“There doesn’t seem to me to be any other way to do it, except to engage with the party that won the election,” the official said, adding, “They’ve been very specific about conveying a moderate message — on regional security and domestic issues, and economic issues, as well.”
Some close to the administration have even called this emerging American relationship with the Brotherhood a first step toward a pattern that could take shape with the Islamist parties’ coming to power around the region in the aftermath of the uprisings of the Arab Spring. Islamists have taken important roles in Morocco, Libya, Tunisia and Egypt in less than a year.
“You’re certainly going to have to figure out how to deal with democratic governments that don’t espouse every policy or value you have,” said Senator John Kerry, the Massachusetts Democrat who is chairman of the Foreign Relations Committee and recently joined with the ambassador to Egypt, Anne W. Patterson, for a meeting with top leaders of the Brotherhood’s political party.
He compared the Obama administration’s outreach to President Ronald Reagan’s arms negotiations with the Soviet Union. “The United States needs to deal with the new reality,” Mr. Kerry said. “And it needs to step up its game.”
In the meeting with the Brotherhood’s Freedom and Justice Party, he said, the Brotherhood’s leaders said they were eager to work with the United States and other Western countries, especially in economic areas.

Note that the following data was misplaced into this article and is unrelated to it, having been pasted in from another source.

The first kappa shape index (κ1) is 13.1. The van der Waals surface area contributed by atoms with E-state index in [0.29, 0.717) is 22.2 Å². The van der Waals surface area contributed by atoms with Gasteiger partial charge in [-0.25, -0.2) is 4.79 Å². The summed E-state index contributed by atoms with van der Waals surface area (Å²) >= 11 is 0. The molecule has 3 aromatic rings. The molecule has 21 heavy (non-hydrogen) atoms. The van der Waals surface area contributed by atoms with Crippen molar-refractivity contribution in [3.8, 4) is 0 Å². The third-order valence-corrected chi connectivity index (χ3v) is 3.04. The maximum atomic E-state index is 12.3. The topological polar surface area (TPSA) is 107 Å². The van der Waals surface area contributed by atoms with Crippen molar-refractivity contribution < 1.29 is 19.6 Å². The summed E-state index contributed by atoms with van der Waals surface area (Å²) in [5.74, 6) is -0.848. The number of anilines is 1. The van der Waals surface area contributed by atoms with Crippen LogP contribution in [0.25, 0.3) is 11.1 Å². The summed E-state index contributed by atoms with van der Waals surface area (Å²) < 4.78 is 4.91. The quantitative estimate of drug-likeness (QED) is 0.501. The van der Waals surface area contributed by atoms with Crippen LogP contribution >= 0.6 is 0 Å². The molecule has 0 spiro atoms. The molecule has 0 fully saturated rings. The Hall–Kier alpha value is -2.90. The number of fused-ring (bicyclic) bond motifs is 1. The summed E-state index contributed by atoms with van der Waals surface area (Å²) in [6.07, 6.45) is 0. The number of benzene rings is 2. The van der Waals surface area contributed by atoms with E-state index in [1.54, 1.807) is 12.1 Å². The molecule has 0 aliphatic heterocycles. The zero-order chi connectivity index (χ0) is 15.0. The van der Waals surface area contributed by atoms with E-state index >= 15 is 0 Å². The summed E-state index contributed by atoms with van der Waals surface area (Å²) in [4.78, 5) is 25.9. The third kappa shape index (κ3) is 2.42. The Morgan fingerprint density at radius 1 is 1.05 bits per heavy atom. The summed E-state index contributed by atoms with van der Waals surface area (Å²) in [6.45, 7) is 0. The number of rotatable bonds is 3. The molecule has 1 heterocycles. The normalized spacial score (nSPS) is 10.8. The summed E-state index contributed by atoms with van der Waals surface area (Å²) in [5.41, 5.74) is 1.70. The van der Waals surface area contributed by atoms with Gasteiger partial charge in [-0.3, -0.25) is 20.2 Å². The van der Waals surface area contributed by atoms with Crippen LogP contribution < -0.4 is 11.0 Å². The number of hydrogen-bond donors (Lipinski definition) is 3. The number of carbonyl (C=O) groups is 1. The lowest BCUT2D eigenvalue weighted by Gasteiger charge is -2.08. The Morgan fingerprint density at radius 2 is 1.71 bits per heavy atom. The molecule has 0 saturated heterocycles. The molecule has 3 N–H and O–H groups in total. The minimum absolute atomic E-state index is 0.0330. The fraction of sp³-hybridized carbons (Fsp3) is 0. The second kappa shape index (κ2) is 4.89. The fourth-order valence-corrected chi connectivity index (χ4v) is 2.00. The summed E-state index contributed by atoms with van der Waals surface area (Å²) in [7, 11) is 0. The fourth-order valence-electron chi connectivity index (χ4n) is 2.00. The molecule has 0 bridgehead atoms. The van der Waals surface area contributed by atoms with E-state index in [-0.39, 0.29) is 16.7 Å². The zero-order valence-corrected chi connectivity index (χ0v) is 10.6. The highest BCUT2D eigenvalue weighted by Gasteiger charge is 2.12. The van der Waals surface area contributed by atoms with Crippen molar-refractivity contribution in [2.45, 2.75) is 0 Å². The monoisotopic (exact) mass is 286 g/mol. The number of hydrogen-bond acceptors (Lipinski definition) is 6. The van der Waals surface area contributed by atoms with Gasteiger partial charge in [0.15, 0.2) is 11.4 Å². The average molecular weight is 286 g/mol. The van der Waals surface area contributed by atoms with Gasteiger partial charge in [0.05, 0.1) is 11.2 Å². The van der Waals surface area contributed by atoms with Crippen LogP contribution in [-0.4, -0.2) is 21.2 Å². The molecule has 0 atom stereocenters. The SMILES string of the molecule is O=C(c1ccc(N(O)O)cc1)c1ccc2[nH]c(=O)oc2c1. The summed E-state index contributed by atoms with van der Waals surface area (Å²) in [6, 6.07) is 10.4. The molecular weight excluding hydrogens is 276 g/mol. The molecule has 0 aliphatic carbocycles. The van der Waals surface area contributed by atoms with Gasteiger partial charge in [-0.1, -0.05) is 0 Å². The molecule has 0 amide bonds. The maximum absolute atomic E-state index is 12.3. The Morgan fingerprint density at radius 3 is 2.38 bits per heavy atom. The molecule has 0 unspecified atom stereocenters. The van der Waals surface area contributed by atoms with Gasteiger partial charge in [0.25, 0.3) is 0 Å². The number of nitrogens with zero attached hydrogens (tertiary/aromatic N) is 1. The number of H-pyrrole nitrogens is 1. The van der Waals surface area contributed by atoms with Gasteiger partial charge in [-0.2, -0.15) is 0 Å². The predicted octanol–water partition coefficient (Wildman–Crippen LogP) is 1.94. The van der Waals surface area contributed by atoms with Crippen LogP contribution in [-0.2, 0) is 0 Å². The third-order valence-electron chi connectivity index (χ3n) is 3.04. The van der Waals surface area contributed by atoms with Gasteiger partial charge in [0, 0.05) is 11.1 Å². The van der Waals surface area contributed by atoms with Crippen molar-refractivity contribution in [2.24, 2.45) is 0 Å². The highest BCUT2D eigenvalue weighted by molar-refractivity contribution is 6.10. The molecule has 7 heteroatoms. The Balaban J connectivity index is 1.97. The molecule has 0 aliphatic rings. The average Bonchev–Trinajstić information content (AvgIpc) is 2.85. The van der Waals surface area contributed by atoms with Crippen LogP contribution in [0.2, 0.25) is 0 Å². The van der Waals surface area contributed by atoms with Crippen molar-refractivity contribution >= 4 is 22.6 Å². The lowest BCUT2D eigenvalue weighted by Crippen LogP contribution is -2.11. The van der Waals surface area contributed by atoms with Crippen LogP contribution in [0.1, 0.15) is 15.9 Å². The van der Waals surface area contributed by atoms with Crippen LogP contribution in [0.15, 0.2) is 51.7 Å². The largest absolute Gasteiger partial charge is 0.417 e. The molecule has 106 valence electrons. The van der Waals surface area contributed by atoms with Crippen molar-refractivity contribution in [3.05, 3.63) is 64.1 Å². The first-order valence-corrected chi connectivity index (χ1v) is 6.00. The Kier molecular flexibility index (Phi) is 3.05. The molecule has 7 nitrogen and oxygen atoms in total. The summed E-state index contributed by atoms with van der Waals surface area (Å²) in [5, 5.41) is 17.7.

“They certainly expressed a direction that shouldn’t be a challenge to us, provided they follow through,” he said, adding, “Obviously the proof will be in the pudding.”
Brotherhood leaders, for their part, often talk publicly here of their eagerness for Egypt to have cooperative relations “as equals” with the United States. The Brotherhood renounced violence as a political tool around the time the 1952 revolution overthrew the British-backed monarchy. Over the years, many of its leaders said they had become comfortable with multiparty electoral democracy while serving as members of a tolerated — if marginalized — parliamentary minority under Mr. Mubarak.
They also seem to revel in their new standing. After the meeting with Senator Kerry and Ambassador Patterson, the Brotherhood’s newspaper and Web site reported that Mr. Kerry said “he was not surprised at the progress and leading position of the Freedom and Justice Party on the electoral landscape in Egypt, emphasizing his respect for the public will in Egypt.”
“Egypt is a big country with a long honorable history and plays an important role in Arab, Islamic and international issues, and therefore respects the conventions and treaties that were signed,” the Brotherhood leaders said they told Mr. Kerry.